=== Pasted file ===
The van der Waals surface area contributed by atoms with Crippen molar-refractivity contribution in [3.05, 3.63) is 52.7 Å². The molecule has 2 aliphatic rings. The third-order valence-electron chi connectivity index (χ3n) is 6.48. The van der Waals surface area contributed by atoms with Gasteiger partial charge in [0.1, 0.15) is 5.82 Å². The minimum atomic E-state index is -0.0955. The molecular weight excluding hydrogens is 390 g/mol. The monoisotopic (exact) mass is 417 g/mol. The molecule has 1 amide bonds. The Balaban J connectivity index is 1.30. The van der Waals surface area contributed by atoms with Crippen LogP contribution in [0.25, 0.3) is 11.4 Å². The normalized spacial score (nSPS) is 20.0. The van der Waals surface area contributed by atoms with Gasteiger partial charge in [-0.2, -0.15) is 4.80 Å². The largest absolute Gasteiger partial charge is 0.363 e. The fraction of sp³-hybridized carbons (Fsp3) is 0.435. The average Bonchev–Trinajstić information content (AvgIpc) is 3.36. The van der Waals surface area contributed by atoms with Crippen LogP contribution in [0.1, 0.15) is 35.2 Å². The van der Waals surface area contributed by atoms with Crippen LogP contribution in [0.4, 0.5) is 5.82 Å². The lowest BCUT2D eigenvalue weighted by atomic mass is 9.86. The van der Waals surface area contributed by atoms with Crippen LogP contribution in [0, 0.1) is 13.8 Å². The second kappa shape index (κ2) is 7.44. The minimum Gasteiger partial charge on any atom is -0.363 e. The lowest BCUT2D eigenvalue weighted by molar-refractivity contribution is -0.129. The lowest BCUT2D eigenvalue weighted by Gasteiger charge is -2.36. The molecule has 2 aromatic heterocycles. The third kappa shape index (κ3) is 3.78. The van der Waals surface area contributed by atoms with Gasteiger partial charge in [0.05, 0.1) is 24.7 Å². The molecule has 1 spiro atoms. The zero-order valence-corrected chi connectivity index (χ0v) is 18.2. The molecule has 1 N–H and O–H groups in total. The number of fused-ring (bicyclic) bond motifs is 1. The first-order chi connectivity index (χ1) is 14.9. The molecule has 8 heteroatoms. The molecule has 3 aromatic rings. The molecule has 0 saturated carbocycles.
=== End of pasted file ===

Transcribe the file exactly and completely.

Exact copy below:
The van der Waals surface area contributed by atoms with Crippen molar-refractivity contribution in [3.05, 3.63) is 52.7 Å². The molecule has 2 aliphatic rings. The third-order valence-electron chi connectivity index (χ3n) is 6.48. The van der Waals surface area contributed by atoms with Gasteiger partial charge in [0.1, 0.15) is 5.82 Å². The minimum atomic E-state index is -0.0955. The molecular weight excluding hydrogens is 390 g/mol. The monoisotopic (exact) mass is 417 g/mol. The molecule has 1 amide bonds. The Balaban J connectivity index is 1.30. The van der Waals surface area contributed by atoms with Crippen LogP contribution in [0.25, 0.3) is 11.4 Å². The normalized spacial score (nSPS) is 20.0. The van der Waals surface area contributed by atoms with Gasteiger partial charge in [-0.2, -0.15) is 4.80 Å². The largest absolute Gasteiger partial charge is 0.363 e. The fraction of sp³-hybridized carbons (Fsp3) is 0.435. The average Bonchev–Trinajstić information content (AvgIpc) is 3.36. The van der Waals surface area contributed by atoms with Crippen LogP contribution in [0.1, 0.15) is 35.2 Å². The van der Waals surface area contributed by atoms with Crippen LogP contribution in [0.4, 0.5) is 5.82 Å². The lowest BCUT2D eigenvalue weighted by atomic mass is 9.86. The van der Waals surface area contributed by atoms with Crippen LogP contribution in [0, 0.1) is 13.8 Å². The second kappa shape index (κ2) is 7.44. The minimum Gasteiger partial charge on any atom is -0.363 e. The lowest BCUT2D eigenvalue weighted by molar-refractivity contribution is -0.129. The lowest BCUT2D eigenvalue weighted by Gasteiger charge is -2.36. The molecule has 2 aromatic heterocycles. The third kappa shape index (κ3) is 3.78. The van der Waals surface area contributed by atoms with Gasteiger partial charge in [0.05, 0.1) is 24.7 Å². The molecule has 1 spiro atoms. The zero-order valence-corrected chi connectivity index (χ0v) is 18.2. The molecule has 1 N–H and O–H groups in total. The number of fused-ring (bicyclic) bond motifs is 1. The first-order chi connectivity index (χ1) is 14.9. The molecule has 8 heteroatoms. The molecule has 3 aromatic rings. The molecule has 0 saturated carbocycles.